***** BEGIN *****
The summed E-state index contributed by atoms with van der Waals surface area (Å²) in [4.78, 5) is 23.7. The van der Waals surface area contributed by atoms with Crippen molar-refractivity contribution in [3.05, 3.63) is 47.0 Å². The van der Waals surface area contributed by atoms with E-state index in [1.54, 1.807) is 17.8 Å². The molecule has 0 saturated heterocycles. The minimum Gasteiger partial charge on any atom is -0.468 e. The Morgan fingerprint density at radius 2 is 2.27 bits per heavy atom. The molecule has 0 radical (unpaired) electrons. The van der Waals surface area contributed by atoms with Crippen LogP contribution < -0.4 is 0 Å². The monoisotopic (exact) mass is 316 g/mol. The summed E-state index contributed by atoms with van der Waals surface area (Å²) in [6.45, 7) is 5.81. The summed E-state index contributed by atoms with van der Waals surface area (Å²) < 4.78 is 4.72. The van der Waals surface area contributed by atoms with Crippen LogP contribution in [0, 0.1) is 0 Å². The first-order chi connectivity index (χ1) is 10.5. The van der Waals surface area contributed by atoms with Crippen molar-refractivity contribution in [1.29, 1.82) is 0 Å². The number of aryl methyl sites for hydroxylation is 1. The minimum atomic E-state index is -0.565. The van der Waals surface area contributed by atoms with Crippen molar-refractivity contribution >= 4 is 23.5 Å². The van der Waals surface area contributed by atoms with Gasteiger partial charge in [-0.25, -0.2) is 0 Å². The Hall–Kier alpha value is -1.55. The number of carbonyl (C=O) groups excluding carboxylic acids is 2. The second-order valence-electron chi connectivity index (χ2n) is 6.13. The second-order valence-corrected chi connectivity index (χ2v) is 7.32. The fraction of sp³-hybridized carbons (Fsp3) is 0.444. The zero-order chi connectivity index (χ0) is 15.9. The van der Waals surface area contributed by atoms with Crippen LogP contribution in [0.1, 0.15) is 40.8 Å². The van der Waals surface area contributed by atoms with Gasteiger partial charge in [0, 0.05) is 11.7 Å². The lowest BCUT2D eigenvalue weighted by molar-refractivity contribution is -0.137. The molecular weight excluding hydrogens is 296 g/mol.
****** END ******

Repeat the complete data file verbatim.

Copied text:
The summed E-state index contributed by atoms with van der Waals surface area (Å²) in [4.78, 5) is 23.7. The van der Waals surface area contributed by atoms with Crippen molar-refractivity contribution in [3.05, 3.63) is 47.0 Å². The van der Waals surface area contributed by atoms with E-state index in [1.54, 1.807) is 17.8 Å². The molecule has 0 saturated heterocycles. The minimum Gasteiger partial charge on any atom is -0.468 e. The Morgan fingerprint density at radius 2 is 2.27 bits per heavy atom. The molecule has 0 radical (unpaired) electrons. The van der Waals surface area contributed by atoms with Crippen LogP contribution < -0.4 is 0 Å². The monoisotopic (exact) mass is 316 g/mol. The summed E-state index contributed by atoms with van der Waals surface area (Å²) in [6.45, 7) is 5.81. The summed E-state index contributed by atoms with van der Waals surface area (Å²) < 4.78 is 4.72. The van der Waals surface area contributed by atoms with Crippen LogP contribution in [0, 0.1) is 0 Å². The first-order chi connectivity index (χ1) is 10.5. The van der Waals surface area contributed by atoms with Crippen molar-refractivity contribution in [1.29, 1.82) is 0 Å². The number of aryl methyl sites for hydroxylation is 1. The minimum atomic E-state index is -0.565. The van der Waals surface area contributed by atoms with Crippen molar-refractivity contribution >= 4 is 23.5 Å². The van der Waals surface area contributed by atoms with Gasteiger partial charge in [-0.25, -0.2) is 0 Å². The Hall–Kier alpha value is -1.55. The number of carbonyl (C=O) groups excluding carboxylic acids is 2. The second-order valence-electron chi connectivity index (χ2n) is 6.13. The second-order valence-corrected chi connectivity index (χ2v) is 7.32. The fraction of sp³-hybridized carbons (Fsp3) is 0.444. The zero-order chi connectivity index (χ0) is 15.9. The van der Waals surface area contributed by atoms with Crippen LogP contribution in [0.1, 0.15) is 40.8 Å². The van der Waals surface area contributed by atoms with Gasteiger partial charge in [0, 0.05) is 11.7 Å². The lowest BCUT2D eigenvalue weighted by molar-refractivity contribution is -0.137. The molecular weight excluding hydrogens is 296 g/mol.